One day closer to Opening Day of Milwaukee Brewers baseball, and one more reason to love it.
Today’s reason: Tailgating.
Brewers fans know how to tailgate right, and we salute them for it. (Benny Sieu-USA TODAY Sports)
Tailgating is a staple in many parts of the country, and throughout many sports. In Milwaukee, and for the fans of the Milwaukee Brewers – it’s an institution.
Baseball fans have been tailgating games in Milwaukee nearly as long as the game has been woven into the fabric of city. It’s an art form, really. As I’m writing this now, there are thousands of baseball ans across the state cleaning off their grills and getting plans ready for a spring that has not even wholly arrived yet.
We here at Reviewing the Brew love and understand the tradition of tailgating and what it means to the experience of going to a ballgame. It’s quite a bit more than just huddling together with your buddies around a grill and getting wasted before a ballgame.
Ok, so that’s probably most of it, at least on a superficial level.
But deeper still in this time-honored tradition lies one of the greatest parts of baseball – the sense of community and togetherness that it brings with you. For instance, have you ever remembered a time in your history of tailgating that someone didn’t come over with the intention of borrowing something? Odds are that you can’t, and odds are even better that you let that person have some of whatever they looking for.
Why does this happen here, but not as frequently anywhere else? For one thing, in the course of a game, you are more a community in that moment then you likely are at any other given point. Sure, they may not all be Brewers fans – but they’re here because they love the game, and they want to spend the day having a good time. And so are you. For a few hours that afternoon everyone you meet has a shared goal, a common idea about what they are and how they view the world.
So yes, bratwurst is amazing and good, cold beer is among the chief pleasures in life. There’s no reason even arguing against that fact (or the fact that is far more economical to indulge before a game than to be at the mercy of the vendors), but like so many things we deal with, what the experience means is far more valuable than what it appears to be.
Tailgating is one of the last bastions of pure democracy left in our society. Call it hyperbole if you want, but truth bears it out. In the parking lot of Miller Park before a game, a small society develops. Every few cars stands a settlement, independent in nature but thoroughly cooperative with its peers. Ketchup, mustard, plates, napkins, and lighter fluid move freely in a simple exchange of goods. Two small parties become one larger one. People connect and reconnect through the common interest of Brewers baseball, food and drink, and the prospect of having at least one afternoon that is free from worry or anger or hassle.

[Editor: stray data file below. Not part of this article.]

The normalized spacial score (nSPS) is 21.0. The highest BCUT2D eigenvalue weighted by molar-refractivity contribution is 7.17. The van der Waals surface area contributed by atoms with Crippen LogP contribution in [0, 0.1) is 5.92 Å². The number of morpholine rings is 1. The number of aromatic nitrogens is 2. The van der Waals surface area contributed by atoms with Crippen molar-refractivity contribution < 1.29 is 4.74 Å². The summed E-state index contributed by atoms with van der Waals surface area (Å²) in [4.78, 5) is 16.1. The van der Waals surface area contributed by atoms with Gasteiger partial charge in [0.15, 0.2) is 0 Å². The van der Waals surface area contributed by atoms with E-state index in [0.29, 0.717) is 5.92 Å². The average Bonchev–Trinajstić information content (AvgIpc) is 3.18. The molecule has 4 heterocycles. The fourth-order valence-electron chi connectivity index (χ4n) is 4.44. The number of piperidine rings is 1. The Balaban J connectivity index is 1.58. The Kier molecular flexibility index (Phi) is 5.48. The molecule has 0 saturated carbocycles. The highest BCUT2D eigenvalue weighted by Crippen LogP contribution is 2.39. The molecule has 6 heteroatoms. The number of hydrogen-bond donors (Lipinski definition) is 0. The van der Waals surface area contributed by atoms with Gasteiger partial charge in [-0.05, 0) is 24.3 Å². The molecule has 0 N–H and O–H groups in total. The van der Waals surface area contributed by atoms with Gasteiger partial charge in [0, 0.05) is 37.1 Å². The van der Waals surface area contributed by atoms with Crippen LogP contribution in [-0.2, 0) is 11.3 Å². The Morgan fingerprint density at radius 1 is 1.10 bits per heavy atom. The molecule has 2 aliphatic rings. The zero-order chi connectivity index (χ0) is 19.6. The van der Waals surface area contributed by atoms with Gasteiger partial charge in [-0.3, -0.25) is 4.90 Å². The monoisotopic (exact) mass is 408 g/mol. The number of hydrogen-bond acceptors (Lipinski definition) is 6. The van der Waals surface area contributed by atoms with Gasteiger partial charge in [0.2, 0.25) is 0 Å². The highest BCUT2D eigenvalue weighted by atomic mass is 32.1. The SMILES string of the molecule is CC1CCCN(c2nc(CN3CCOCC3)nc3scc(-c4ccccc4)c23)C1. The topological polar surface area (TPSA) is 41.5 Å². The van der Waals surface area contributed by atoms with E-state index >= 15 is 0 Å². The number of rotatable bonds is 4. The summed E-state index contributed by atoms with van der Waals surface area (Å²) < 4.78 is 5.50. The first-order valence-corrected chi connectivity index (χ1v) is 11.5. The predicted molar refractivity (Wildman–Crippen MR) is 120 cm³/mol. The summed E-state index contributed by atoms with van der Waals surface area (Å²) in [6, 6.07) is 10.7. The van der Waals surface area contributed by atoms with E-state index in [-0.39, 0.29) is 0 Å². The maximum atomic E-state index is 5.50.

And it generally keeps to these unwritten tenets – which a few exceptions, of course, but no one is perfect after all. At the end of the day, to tailgate is to recognize that you are part of that community, to give yourself up to the idea that you are engaging in an experience. It’s preparation for the game, yes, but it is also an adjustment of attitude. Slowing yourself down while simultaneously gearing up for a day’s worth of baseball. You are leaving whatever it is you do on a day-to-day basis, and becoming a card-carrying fan of the game.
The actual game is, of course, the reason we all enter into the parking lot and fire up the grills in the first place. But a baseball game – regardless of place, time, and the players involved – are largely the same. It’s not the game itself but the experience of being of there that we remember. Tailgating facilitates those memories, it cements them through personal connection. That’s why we love tailgating.
That, and the fact that very few days began poorly by grilling food and drinking beer.